My encaustic paintings are currently on display at Kasai Ramen! They are part of a group show curated by Jamie Santos.
The group show is titled Natsu.
There will be an artist reception on Thursday, June 13, 2019 from 6 – 10 pm. Hope to see you there! Here is the link to the Facebook invite – facebook.com/events/66304848748843
These twelve paintings are from my Sensu series of encaustics, created last month ($250 each). They are 8″ x 8″ encaustic & collage pieces. On the back of each painting, I have instructions on how to care for these paintings. ❤
Care Instructions for Encaustic Pieces –
Over time, dust and other particles in the air will collect on the surface of the painting and make a film that will look dull. Regular buffing in the first three months will help to keep the surface shiny and will bring out translucency in layers that are not currently visible. After three months, the surface of the encaustic painting will stabilize and won’t attract dust as readily. Any time the painting starts to look dull, it can be buffed with a very soft rag to increase the transparency and shine of the surface. Light dusting of the piece is all that is needed in the form of maintenance.
To make sure your piece lasts a long time, it should not be hung where it will experience below freezing temperatures or in direct sunlight coming through a window. Be aware of placing your piece near a powerful light bulb or any kind of lighting that produces a lot of heat (Christmas lights). Don’t leave your piece in a car on a hot day or near a fireplace. As long as your piece is kept in your house at a comfortable temperature, it should stay in perfect condition.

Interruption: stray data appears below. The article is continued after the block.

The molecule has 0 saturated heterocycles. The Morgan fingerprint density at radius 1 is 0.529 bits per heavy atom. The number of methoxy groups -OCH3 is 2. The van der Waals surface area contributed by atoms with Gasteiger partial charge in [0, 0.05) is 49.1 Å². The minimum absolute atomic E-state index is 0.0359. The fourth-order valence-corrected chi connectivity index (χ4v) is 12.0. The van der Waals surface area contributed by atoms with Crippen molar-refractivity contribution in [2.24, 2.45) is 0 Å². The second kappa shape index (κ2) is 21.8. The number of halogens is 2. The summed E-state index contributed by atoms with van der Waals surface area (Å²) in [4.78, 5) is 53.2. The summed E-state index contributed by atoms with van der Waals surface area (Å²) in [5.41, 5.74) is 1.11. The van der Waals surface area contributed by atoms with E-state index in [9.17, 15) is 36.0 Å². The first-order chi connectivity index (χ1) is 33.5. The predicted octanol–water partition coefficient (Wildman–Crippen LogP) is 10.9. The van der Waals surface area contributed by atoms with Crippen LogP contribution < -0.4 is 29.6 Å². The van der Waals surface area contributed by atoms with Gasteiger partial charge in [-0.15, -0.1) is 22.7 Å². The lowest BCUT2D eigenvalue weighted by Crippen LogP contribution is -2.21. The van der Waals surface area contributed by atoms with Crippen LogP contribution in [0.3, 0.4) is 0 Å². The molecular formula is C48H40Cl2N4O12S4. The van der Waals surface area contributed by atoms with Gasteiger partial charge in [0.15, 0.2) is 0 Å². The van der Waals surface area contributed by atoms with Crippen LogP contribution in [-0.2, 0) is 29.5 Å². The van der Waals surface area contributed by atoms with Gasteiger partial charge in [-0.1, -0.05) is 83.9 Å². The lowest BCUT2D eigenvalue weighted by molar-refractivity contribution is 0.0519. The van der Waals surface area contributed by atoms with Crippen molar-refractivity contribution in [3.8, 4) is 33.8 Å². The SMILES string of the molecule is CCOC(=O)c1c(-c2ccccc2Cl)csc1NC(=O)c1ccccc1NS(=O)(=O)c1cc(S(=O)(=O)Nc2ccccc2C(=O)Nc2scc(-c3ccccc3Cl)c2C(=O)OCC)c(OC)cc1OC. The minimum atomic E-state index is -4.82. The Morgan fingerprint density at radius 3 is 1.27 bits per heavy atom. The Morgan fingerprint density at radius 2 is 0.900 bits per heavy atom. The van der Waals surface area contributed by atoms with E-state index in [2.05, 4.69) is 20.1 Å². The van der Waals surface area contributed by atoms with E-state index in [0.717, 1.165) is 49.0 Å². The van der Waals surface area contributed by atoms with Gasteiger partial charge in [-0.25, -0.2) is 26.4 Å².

Because the wax is soft, it could be damaged if dropped or if a sharp or hard object is scraped over the surface. Fingerprints will also damage the surface over time, as the acid on our hands will etch itself into the wax. A quick wipe of the surface after everyone touches it will prevent this from happening.
If you ever need to pack or move, or ship your encaustic painting, make sure you wrap it in a piece of paper with a smooth surface before wrapping it in bubble wrap or anything that has a texture that could damage the surface.
Encaustic painting is very archival, resistant to moisture, fading from light exposure or yellowing from acid. In fact, encaustic painting is the most archival form of known painting. Your painting has the potential to last for hundreds of years if well cared for. I trust you will enjoy it!